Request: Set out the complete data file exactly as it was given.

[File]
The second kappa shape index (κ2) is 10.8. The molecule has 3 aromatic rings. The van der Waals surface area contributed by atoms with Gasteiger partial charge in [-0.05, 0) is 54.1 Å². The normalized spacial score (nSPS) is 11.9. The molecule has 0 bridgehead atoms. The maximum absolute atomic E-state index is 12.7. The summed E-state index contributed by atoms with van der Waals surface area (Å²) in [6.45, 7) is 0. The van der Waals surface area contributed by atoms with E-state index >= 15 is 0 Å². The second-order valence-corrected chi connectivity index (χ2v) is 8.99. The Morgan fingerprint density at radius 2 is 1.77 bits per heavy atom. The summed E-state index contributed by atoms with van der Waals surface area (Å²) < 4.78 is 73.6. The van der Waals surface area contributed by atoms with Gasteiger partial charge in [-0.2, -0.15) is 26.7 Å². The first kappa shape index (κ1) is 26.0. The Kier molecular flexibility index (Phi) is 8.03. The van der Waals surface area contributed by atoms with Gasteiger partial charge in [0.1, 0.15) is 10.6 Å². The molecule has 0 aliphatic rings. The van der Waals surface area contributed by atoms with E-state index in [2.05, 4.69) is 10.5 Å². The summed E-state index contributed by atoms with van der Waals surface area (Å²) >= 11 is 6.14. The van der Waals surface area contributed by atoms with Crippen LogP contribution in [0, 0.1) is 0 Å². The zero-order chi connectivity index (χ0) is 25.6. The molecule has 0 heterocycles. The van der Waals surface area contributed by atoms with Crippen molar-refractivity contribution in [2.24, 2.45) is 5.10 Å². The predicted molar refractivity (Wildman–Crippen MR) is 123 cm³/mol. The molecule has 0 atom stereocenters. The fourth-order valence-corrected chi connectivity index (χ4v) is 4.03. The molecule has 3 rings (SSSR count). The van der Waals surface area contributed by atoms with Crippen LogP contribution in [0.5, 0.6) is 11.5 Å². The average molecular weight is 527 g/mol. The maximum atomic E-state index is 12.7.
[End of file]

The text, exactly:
The second kappa shape index (κ2) is 10.8. The molecule has 3 aromatic rings. The van der Waals surface area contributed by atoms with Gasteiger partial charge in [-0.05, 0) is 54.1 Å². The normalized spacial score (nSPS) is 11.9. The molecule has 0 bridgehead atoms. The maximum absolute atomic E-state index is 12.7. The summed E-state index contributed by atoms with van der Waals surface area (Å²) in [6.45, 7) is 0. The van der Waals surface area contributed by atoms with E-state index >= 15 is 0 Å². The second-order valence-corrected chi connectivity index (χ2v) is 8.99. The Morgan fingerprint density at radius 2 is 1.77 bits per heavy atom. The summed E-state index contributed by atoms with van der Waals surface area (Å²) < 4.78 is 73.6. The van der Waals surface area contributed by atoms with Gasteiger partial charge in [-0.2, -0.15) is 26.7 Å². The first kappa shape index (κ1) is 26.0. The Kier molecular flexibility index (Phi) is 8.03. The van der Waals surface area contributed by atoms with Gasteiger partial charge in [0.1, 0.15) is 10.6 Å². The molecule has 0 aliphatic rings. The van der Waals surface area contributed by atoms with E-state index in [2.05, 4.69) is 10.5 Å². The summed E-state index contributed by atoms with van der Waals surface area (Å²) >= 11 is 6.14. The van der Waals surface area contributed by atoms with Crippen LogP contribution in [0, 0.1) is 0 Å². The zero-order chi connectivity index (χ0) is 25.6. The molecule has 0 heterocycles. The van der Waals surface area contributed by atoms with Crippen molar-refractivity contribution in [2.24, 2.45) is 5.10 Å². The predicted molar refractivity (Wildman–Crippen MR) is 123 cm³/mol. The molecule has 0 atom stereocenters. The fourth-order valence-corrected chi connectivity index (χ4v) is 4.03. The molecule has 3 rings (SSSR count). The van der Waals surface area contributed by atoms with Crippen LogP contribution in [0.5, 0.6) is 11.5 Å². The average molecular weight is 527 g/mol. The maximum atomic E-state index is 12.7.